1 Page 1 of 10 Scope Crime Central Station Burglary Alarm Systems This criteria is intended to provide Loss Control Representatives with specific guidelines and information for evaluating central station burglar alarm systems for risks carrying crime coverage. Table of Contents PAGE Central Station Information 2 A. Grade 2 B. Extent 3 C. Armed Guard Response 4 D. Alarm Transmittal Methods: 4 E. Line Security / Line Supervision 5 UL Certificate-Sample 6 F. Local Alarms 7 G. Sensing Devices, Comparison of: 7 1. Contacts, Foil, Open Wiring, Screens and Grooved Stripping 7 2. Photoelectric Beams 7 3. Sonic & Vibration Detectors 7 4. Microwave 8 5. Ultrasonic 8 6. Infrared Motion 8 7. Field: Proximity, Electrostatic, Capacitance 8 8. Sound Detection 9 9. Vibration Detection 9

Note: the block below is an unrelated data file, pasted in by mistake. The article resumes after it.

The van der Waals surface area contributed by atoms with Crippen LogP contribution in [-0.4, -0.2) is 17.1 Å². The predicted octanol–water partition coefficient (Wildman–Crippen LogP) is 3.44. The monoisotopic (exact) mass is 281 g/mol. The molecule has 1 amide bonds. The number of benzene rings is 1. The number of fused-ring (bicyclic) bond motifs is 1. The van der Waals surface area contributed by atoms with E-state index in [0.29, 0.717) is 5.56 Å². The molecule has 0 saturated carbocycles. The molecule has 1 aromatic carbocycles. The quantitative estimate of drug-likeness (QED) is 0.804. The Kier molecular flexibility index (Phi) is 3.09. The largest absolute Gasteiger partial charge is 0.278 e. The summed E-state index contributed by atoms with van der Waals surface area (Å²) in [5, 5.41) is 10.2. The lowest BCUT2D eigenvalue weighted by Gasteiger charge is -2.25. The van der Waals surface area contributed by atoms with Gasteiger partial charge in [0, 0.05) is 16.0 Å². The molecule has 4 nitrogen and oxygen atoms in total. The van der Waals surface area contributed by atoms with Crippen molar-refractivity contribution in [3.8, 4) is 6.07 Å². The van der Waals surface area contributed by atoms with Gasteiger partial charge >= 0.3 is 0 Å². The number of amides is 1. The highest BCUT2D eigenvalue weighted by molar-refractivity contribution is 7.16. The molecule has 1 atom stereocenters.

2 Page 2 of 10 I: Central Station (CS) Information Refer to the Central Station Alarm Association (CSAA) "An Insurance Guide to Selecting a Burglar Alarm System" for additional information on central stations and an explanation of crime terminology. Definition: A fire-resistive or automatic sprinkler protected building or office facility capable of receiving, monitoring and dispatching appropriate help for burglary and theft and/or fire conditions. Access to the premises of the CS is highly restricted. An UPS (Uninterrupted Power Source) consisting of either batteries, a natural gas or a gasoline engine-driven generator is one of the requirements. The UPS should have sufficient total capacity to power the Central Station for at least 24 hours under normal load. Central Station Premises protection is available in grades: A, B, C, AA, BB and CC. A white "Certificate of UL listing" is issued by the Central Station for those systems fulfilling the necessary requirements. The certificate provides the following information: (Page 6 for sample) Name of Central Station Grade and Installation # (Extent) Certificate # and Expiration date When a signal is received at a Central Station a telephone call is made to the local police (same as Extent for the area) where the burglary is attempted. In addition, when contracted for, a guard is dispatched from the Central Station to their subscribers premises. The following are Central Station explanations: A. Grade B. Extent C. Armed Guard Response D. Alarm Transmittal Methods E. Line Security / Line Supervision F. Local Alarms G. Comparison of Sensing Devices A. Grade: "UL certified" grades indicate primarily the response time required for the Central Station alarm investigators to reach the subscriber premises following receipt of the alarm, and the method used to transmit the signal: GRADE A: Time required to reach the risk from receipt of the alarm should not exceed 15 minutes. GRADE B: Time required is 20 minutes. GRADE C: Time required is 30 minutes. GRADES AA, BB, CC: Same guard time response, as A, B, or C. However, the line over which the signals are transmitted is supervised in the event of wire cutting or electrical jumping. This is called LINE SECURITY.